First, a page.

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This is a design question, not a bug fix problem.

The situation is this. I have a lot of collections and objects contained in one class. Their contents are only changed by a single message handler thread. There is one other thread which is doing rendering. Each frame it iterates through some of these collections and draws to the screen based on the value of these objects. It does not alter the objects in any way, it is just reading their values.

Now when the rendering is being done, if any of the collections are altered, my foreach loops in the rendering method fail. How should I make this thread safe? Edit: So I have to lock the collections outside each foreach loop I run on them. This works, but it seems like a lot of repetitive code to solve this problem.

As a short, contrived example:

class State
{
    public object LockObjects;
    public List<object> Objects;

    // Called by message handler thread
    void HandleMessage()
    {
        lock (LockObjects)
        {
            Objects.Add(new object());
        }
    }
}

class Renderer
{
    State m_state;

    // Called by rendering thread
    void Render()
    {
        lock (m_state.LockObjects)
        {
            foreach (var obj in m_state.Objects)
            {
                DrawObject(obj);
            }
        }
    }
}

This is all well and good, but I'd rather not put locks on all my state collections if there's a better way. Is this "the right" way to do it or is there a better way?

share|improve this question
up vote 3 down vote accepted

The better way is to use begin/end methods and separated lists for your both threads and synchronization using auto events for example. It will be lock-free to your message handler thread and enables you to have a lot of render/message handler threads:

class State : IDisposable
{
    private List<object> _objects;

    private ReaderWriterLockSlim _locker;

    private object _cacheLocker;
    private List<object> _objectsCache;

    private Thread _synchronizeThread;
    private AutoResetEvent _synchronizationEvent;
    private bool _abortThreadToken;

    public State()
    {
        _objects = new List<object>();
        _objectsCache = new List<object>();

        _cacheLocker = new object();
        _locker = new ReaderWriterLockSlim();

        _synchronizationEvent = new AutoResetEvent(false);

        _abortThreadToken = false;

        _synchronizeThread = new Thread(Synchronize);
        _synchronizeThread.Start();
    }


    private void Synchronize()
    {
        while (!_abortThreadToken)
        {
            _synchronizationEvent.WaitOne();

            int objectsCacheCount;
            lock (_cacheLocker)
            {
                objectsCacheCount = _objectsCache.Count;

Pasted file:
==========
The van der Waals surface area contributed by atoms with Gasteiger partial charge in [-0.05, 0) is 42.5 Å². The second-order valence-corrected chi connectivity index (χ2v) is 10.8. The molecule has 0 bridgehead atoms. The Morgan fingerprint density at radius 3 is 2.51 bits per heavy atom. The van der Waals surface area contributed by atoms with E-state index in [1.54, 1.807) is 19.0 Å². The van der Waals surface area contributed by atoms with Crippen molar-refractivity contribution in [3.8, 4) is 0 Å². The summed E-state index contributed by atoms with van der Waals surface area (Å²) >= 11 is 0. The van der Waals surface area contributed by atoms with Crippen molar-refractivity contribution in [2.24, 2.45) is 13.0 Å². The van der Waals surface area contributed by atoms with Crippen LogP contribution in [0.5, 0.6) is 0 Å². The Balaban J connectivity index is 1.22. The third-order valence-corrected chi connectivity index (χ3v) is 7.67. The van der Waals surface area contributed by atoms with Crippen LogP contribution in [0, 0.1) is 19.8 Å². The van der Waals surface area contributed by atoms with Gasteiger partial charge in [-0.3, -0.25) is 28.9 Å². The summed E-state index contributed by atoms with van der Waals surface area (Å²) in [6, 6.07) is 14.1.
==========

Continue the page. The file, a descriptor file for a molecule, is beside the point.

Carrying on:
}

            if (objectsCacheCount > 0)
            {
                _locker.EnterWriteLock();

                lock (_cacheLocker)
                {
                    _objects.AddRange(_objectsCache);
                    _objectsCache.Clear();
                }

                _locker.ExitWriteLock();
            }
        }
    }

    public IEnumerator<object> GetEnumerator()
    {
        _locker.EnterReadLock();

        foreach (var o in _objects)
        {
            yield return o;
        }

        _locker.ExitReadLock();
    }

    // Called by message handler thread
    public void HandleMessage()
    {
        lock (_cacheLocker)
        {
            _objectsCache.Add(new object());
        }

        _synchronizationEvent.Set();
    }

    public void Dispose()
    {
        _abortThreadToken = true;
        _synchronizationEvent.Set();
    }
}

Or (the simpler way) you can use ReaderWriteerLockSlim (Or just locks if you sure you have only one reader) like in the following code:

class State
{
    List<object> m_objects = new List<object>();

    ReaderWriterLockSlim locker = new ReaderWriterLockSlim();
    public IEnumerator<object> GetEnumerator()
    {
        locker.EnterReadLock();

        foreach (var o in Objects)
        {
            yield return o;
        }

        locker.ExitReadLock();
    }

    private List<object> Objects
    {
        get { return m_objects; }
        set { m_objects = value; }
    }

    // Called by message handler thread
    public void HandleMessage()
    {
        locker.EnterWriteLock();

        Objects.Add(new object());

        locker.ExitWriteLock();
    }
}
share|improve this answer
    
Without the locks, I will (occasionally) get "InvalidOperationException -- Collection was modified; enumeration operation may not execute." on the "in" keyword. – Philip May 4 '11 at 0:45
    
You will get the same error with your current code (with that locks). Try to run it in high-concurrent mode. – oxilumin May 4 '11 at 0:47
    
You're right, my locks need to be outside the foreach loop. So much for my contrived example, I've edited it to what works. – Philip May 4 '11 at 0:49
    
RWLS only adds overhead with only one writer and one reader. Worse, actually, this code is highly exception unsafe. – Hans Passant May 4 '11 at 1:04
    
I tried the ReaderWriterLockSlim to check for performance issues and it seems good enough for my purpose. We'll see, thanks. – Philip May 4 '11 at 1:06

Humm... have you tried with a ReaderWriterLockSlim ? Enclose each conllection with one of this, and ensure you start a read or write operation each time you access it.

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